God Is Good

Hello everyone and welcome to this week’s 2nd look.

 

“Pastor Ryan, you said God isn’t an angry God; but isn’t he? Let’s be honest, the God we see in the Old Testament seems plenty angry a lot. Didn’t He say in Exodus 20:4:

for I the Lord your God am a jealous God, visiting the iniquity of the fathers on the children to the third and the fourth generation of those who hate me…’? And what about in Psalm 95:11 when God said: ‘In my wrath I declared they shall never enter my rest…’?

 

“This seems to me to be a picture of a God who gets plenty angry and then gets plenty even. It’s nice to say God isn’t an angry God- kind of a wishy-washy nice sentiment. But the reality is God is often offended and gets angry, we see it in the scriptures!”

 

It’s actually quite easy to walk away from a reading of the Old Testament and see a God who can throw cosmic temper tantrums- and get revenge and all these things. But we also need to remember that God’s wrath is never impulsive. What I mean is I see God bringing justice and judgment upon nations in the Old Testament but this is after repeated rebellion and rejection of God reaching out to them, or in the face of God’s repeated goodness and provision for them. Perhaps the best thing God could do in that moment was to bring justice- to at least try to save them.

 

Think about this: when we let a kid get away with doing whatever they want to do are we actually helping them? I would submit that we aren’t. We may think we are but in all actuality we are hurting them by not providing them with healthy boundaries and a place to form a moral compass.

 

Is God impulsively angry? Consider this- God let the Canaanites spit in his face, worship other gods in detestable and horrific ways (involving ritual rape; torture and murder of people of all ages including children) for hundreds of years before he said, “Ok enough is enough. There is no redemption left for you; your souls are so hardened; for the protection of everyone else you must be shut down.” God did the same thing to the Israelites when they went sideways. He sent prophet after prophet to them, begging them to change, but they wouldn’t. In fact, they began to kill those prophets.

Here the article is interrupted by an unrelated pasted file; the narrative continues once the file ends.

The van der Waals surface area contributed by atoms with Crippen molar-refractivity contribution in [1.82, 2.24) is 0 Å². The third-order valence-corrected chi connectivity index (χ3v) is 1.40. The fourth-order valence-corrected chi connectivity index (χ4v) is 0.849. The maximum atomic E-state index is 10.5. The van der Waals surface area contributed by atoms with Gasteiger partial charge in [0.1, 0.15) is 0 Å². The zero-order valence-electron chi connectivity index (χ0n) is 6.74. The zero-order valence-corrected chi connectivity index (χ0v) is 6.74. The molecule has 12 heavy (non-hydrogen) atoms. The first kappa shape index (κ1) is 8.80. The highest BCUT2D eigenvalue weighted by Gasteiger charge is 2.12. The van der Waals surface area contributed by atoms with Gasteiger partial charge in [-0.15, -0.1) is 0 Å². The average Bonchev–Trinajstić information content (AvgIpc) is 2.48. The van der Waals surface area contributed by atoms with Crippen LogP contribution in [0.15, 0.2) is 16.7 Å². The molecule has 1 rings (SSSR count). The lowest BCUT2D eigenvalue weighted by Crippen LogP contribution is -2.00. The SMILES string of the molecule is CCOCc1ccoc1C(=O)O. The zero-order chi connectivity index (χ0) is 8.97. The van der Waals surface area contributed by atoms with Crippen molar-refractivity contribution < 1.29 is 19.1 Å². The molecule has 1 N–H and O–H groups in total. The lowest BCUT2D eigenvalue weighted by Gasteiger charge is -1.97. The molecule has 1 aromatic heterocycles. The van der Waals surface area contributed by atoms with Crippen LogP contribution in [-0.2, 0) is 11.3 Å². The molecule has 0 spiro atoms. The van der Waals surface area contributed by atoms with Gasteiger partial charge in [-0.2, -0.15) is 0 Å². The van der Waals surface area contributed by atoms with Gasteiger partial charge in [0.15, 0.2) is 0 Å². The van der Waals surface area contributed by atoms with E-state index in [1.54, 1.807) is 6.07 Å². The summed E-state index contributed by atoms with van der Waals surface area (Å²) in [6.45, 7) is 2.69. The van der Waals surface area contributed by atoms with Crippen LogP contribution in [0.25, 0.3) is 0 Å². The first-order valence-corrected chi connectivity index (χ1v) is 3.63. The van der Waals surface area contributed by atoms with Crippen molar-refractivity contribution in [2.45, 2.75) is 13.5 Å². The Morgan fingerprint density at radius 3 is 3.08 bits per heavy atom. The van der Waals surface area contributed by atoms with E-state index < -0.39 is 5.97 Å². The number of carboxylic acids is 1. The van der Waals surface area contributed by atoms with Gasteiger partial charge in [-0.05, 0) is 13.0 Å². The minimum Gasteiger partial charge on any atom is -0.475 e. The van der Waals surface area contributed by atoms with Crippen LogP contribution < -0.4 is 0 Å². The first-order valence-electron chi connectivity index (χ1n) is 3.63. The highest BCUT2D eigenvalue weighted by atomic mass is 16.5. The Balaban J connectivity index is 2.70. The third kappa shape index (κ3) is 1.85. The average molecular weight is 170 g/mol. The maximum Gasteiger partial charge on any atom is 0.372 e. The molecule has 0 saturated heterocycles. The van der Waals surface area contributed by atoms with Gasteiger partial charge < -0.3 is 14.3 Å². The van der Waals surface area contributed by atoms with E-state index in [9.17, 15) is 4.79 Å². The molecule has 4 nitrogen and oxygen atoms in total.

In the Exodus passage, God is punishing the sins of the father “up to four generations” but this is 4 generations of people who are completely rebellious like their fathers were. When God declares his people will “never enter [His] rest” it seems to be a statement made in anger. But Eugene Peterson’s biblical translation “The Message” has a beautiful perspective on this.

“Drop everything and listen, listen as he speaks:
    “Don’t turn a deaf ear as in the Bitter Uprising,
As on the day of the Wilderness Test,
    when your ancestors turned and put me to the test.
For forty years they watched me at work among them,
    as over and over they tried my patience.
And I was provoked—oh, was I provoked!
    ‘Can’t they keep their minds on God for five minutes?
    Do they simply refuse to walk down my road?’
Exasperated, I exploded,
    ‘They’ll never get where they’re headed,

    never be able to sit down and rest.’”

 

Kind of a different perspective, huh? The reality is that God is patient and kind, even with those who are spitting in His face. At some point though, justice must be served. At some point God has to say: Enough is enough. I think we sometimes take a handful of verses and create a picture of God that isn’t entirely accurate. When we see the entirety of the Old Testament we see a different God than an angry, petulant, childish supreme being who is looking for a reason to zap us with a lighting bolt. God is better than that. He is good!

 

Have a great week folks!